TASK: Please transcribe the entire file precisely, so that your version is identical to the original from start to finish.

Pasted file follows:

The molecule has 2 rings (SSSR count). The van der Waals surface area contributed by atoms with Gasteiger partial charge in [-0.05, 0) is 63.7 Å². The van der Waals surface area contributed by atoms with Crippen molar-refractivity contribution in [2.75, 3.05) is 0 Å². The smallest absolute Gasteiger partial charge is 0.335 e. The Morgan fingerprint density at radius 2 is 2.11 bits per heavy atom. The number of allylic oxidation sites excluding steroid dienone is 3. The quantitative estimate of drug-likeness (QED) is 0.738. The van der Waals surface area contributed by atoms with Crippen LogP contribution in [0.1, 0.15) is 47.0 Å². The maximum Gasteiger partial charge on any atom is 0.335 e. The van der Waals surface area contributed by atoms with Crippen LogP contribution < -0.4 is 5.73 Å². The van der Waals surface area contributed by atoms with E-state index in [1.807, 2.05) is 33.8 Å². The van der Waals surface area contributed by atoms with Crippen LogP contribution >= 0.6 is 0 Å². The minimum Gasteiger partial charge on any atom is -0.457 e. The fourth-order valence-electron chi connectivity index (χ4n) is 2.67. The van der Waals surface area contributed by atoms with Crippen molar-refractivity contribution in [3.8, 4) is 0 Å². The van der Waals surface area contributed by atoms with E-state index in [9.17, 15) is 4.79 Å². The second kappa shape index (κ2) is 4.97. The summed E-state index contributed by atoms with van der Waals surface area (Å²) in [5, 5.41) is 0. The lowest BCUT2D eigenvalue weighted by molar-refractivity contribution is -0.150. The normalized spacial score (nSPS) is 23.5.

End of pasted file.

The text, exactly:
The molecule has 2 rings (SSSR count). The van der Waals surface area contributed by atoms with Gasteiger partial charge in [-0.05, 0) is 63.7 Å². The van der Waals surface area contributed by atoms with Crippen molar-refractivity contribution in [2.75, 3.05) is 0 Å². The smallest absolute Gasteiger partial charge is 0.335 e. The Morgan fingerprint density at radius 2 is 2.11 bits per heavy atom. The number of allylic oxidation sites excluding steroid dienone is 3. The quantitative estimate of drug-likeness (QED) is 0.738. The van der Waals surface area contributed by atoms with Crippen LogP contribution in [0.1, 0.15) is 47.0 Å². The maximum Gasteiger partial charge on any atom is 0.335 e. The van der Waals surface area contributed by atoms with Crippen LogP contribution < -0.4 is 5.73 Å². The van der Waals surface area contributed by atoms with E-state index in [1.807, 2.05) is 33.8 Å². The van der Waals surface area contributed by atoms with Crippen LogP contribution >= 0.6 is 0 Å². The minimum Gasteiger partial charge on any atom is -0.457 e. The fourth-order valence-electron chi connectivity index (χ4n) is 2.67. The van der Waals surface area contributed by atoms with Crippen molar-refractivity contribution in [3.8, 4) is 0 Å². The van der Waals surface area contributed by atoms with E-state index in [9.17, 15) is 4.79 Å². The second kappa shape index (κ2) is 4.97. The summed E-state index contributed by atoms with van der Waals surface area (Å²) in [5, 5.41) is 0. The lowest BCUT2D eigenvalue weighted by molar-refractivity contribution is -0.150. The normalized spacial score (nSPS) is 23.5.